So other than working on the house and working at the library and working on Wingspan business, I don’t have much else going on. I haven’t made anything recently because I haven’t had time. I haven’t baked anything delicious recently because it’s been too bloody hot. Oh, and I don’t have time. I did make several jars of peach jam yesterday since we received 11 litres of peaches in our fruit CSA order this week, but I couldn’t even enjoy the jam-making because I was worried about falling behind on the house prep. Ugh, I hate living like this.

The only thing standing between me and a complete nervous breakdown is that last glorious hour of every day during which I give myself permission to sit down and weep quietly while reading or watching tv. The past week’s entertainment has been:

The Robinsons starring Martin Freeman. From the back cover: “When Ed is told by his wife, ‘you’re not the man I married,’ he is forced to ask himself ‘who am I?’ The answer he gets back – ‘Ed Robinson’ – doesn’t satisfy him. Ed’s search for meaning takes him to many places…but nowhere more intriguing than his own family, or indeed, family history.”

At only six episodes of thirty minutes each, even I could find time for this. I found the writing and acting very good, if a little over-the-top at times. It was still very entertaining, though.

Next:

I Know I Am, But What Are You? by Samantha Bee. From the inside jacket: “Candid, outspoken, laugh-out-loud funny essays from the much-loved Samantha Bee, the Most Senior Correspondent on The Daily Show with Jon Stewart.”

I didn’t know much about Samantha Bee before reading this book and now I’d have to agree that she certainly is candid, outspoken and laugh-out-loud funny. Oh, and crazy. The “essays” are presented as a memoir, but her telling of her life’s events can be so ridiculous (in a funny way) that it’s hard to know where the truth ends and the leg-pulling begins. She reminds me of a much more talented version of myself: rude, crude, ruthlessly critical and a huge sap about her kids.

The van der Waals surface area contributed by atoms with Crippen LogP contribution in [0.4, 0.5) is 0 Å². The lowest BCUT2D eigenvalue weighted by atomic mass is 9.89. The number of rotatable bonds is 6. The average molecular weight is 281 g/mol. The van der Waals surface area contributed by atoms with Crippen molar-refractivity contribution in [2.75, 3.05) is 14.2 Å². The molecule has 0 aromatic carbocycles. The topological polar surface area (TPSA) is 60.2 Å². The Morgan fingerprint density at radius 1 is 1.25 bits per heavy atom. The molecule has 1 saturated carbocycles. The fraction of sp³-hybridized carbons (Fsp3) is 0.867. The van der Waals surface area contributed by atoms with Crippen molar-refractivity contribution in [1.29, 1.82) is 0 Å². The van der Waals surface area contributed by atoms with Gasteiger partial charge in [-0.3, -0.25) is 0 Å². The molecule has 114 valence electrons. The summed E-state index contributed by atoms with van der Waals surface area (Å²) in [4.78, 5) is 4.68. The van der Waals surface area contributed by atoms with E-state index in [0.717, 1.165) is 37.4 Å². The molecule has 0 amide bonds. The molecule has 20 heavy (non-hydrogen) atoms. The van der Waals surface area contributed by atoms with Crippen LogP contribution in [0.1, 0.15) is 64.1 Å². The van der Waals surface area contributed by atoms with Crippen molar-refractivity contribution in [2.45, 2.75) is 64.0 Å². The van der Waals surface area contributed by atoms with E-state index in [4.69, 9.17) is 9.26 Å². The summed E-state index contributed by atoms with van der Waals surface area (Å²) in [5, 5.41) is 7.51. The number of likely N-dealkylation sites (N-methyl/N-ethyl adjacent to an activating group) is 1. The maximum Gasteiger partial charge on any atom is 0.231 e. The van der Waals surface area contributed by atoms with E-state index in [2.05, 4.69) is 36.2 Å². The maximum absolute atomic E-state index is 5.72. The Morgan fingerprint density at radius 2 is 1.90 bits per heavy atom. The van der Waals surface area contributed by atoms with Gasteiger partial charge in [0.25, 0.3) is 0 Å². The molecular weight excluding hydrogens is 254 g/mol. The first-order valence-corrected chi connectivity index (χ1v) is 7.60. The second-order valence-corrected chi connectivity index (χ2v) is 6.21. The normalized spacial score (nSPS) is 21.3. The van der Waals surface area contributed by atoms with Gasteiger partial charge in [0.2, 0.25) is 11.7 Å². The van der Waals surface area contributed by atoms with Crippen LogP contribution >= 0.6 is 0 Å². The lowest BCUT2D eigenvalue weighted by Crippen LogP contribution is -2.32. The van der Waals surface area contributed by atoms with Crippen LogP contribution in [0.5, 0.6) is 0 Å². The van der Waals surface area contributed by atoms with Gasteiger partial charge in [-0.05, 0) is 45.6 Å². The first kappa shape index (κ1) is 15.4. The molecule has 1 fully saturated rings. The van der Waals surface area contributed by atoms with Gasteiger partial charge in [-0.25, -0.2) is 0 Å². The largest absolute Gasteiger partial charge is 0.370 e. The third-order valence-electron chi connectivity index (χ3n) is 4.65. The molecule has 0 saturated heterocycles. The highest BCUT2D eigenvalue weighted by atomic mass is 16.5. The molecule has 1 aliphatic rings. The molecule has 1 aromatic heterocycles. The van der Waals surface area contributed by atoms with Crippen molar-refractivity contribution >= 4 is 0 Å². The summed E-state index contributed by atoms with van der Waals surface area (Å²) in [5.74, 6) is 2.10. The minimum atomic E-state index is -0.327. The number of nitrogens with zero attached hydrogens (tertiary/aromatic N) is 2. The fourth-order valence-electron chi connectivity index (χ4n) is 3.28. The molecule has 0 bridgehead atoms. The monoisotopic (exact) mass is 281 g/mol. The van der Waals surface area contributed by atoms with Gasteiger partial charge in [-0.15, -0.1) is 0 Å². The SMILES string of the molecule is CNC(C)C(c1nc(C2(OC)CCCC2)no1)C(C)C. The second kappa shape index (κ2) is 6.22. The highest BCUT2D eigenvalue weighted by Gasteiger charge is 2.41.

And finally, I read this one with the kids:

Mr Gum and the Biscuit Billionaire by Andy Stanton. From the back cover: “Good evening. Ok, this book’s a bit hard to describe. There’s this gingerbread man with electric muscles, see? And he’s as rich as a mushroom, right? And Mr Gum and Billy William are plotting to get the cash, yeah? And it’s up to Polly to save the day. And there’s a funfair and hot dogs, and Friday O’Leary shouts out some crazy stuff, and…hey, that wasn’t so hard to describe after all.”

This is the second in the Mr Gum series, which is typical for us because we’re too disorganized to read books in the proper order cool and carefree to be constrained by notions of ‘proper order.’ It’s a great story, perfect for kids (and the adult reading to them) who like their bedtime stories weird and funny. My guys laughed like crazy through the whole thing and when we were finished, Foster immediately picked it up and re-read it to himself. Next, we’ll read the first in the series. I’ll let you know how it goes.

Now, what’s new with you?

quick update

Life is beyond hectic right now as I work almost full-time at the library, work almost part-time at Wingspan, try to complete all the usual day-to-day maintenance and…(drumroll)…prepare to put our house on the market. We’ve found a very nice house on a lake about fifteen minutes away and are now in a desperate race to get this pigsty cleaned up enough to put up for sale. I’ll post more about it as I know more; at the moment nothing is definite so I don’t want to screw anything up by blabbing too soon.

My one refuge during all this non-stop activity is an hour of reading before bed every night. Thank God for books. I’d lose my mind without them. (I have to keep justifying – to myself and The Boy Wonder – the importance of books in my life in light of the possibility of moving approximately four and a half million pounds of them.) Anyway, I’m in a hurry at the moment, but there’s always time to be judgmental, right? Right.

First:

Falling Apart in One Piece: One Optimist’s Journey Through the Hell of Divorceby Stacy Morrison. Now don’t get your hopes up, dear in-laws, because The Boy Wonder has not finally come to his senses and decided to divorce me. Not today, anyway. As far as I know. I read this book because it was recommended by a co-worker who has gone through a divorce and felt the author had an interesting perspective. Because I’m a horrible person at heart, I found her tales about how everything went wrong – seriously, one thing after another, it was uncanny – the most gripping part of the whole book. I guess that’s because I’m not divorced. Yet.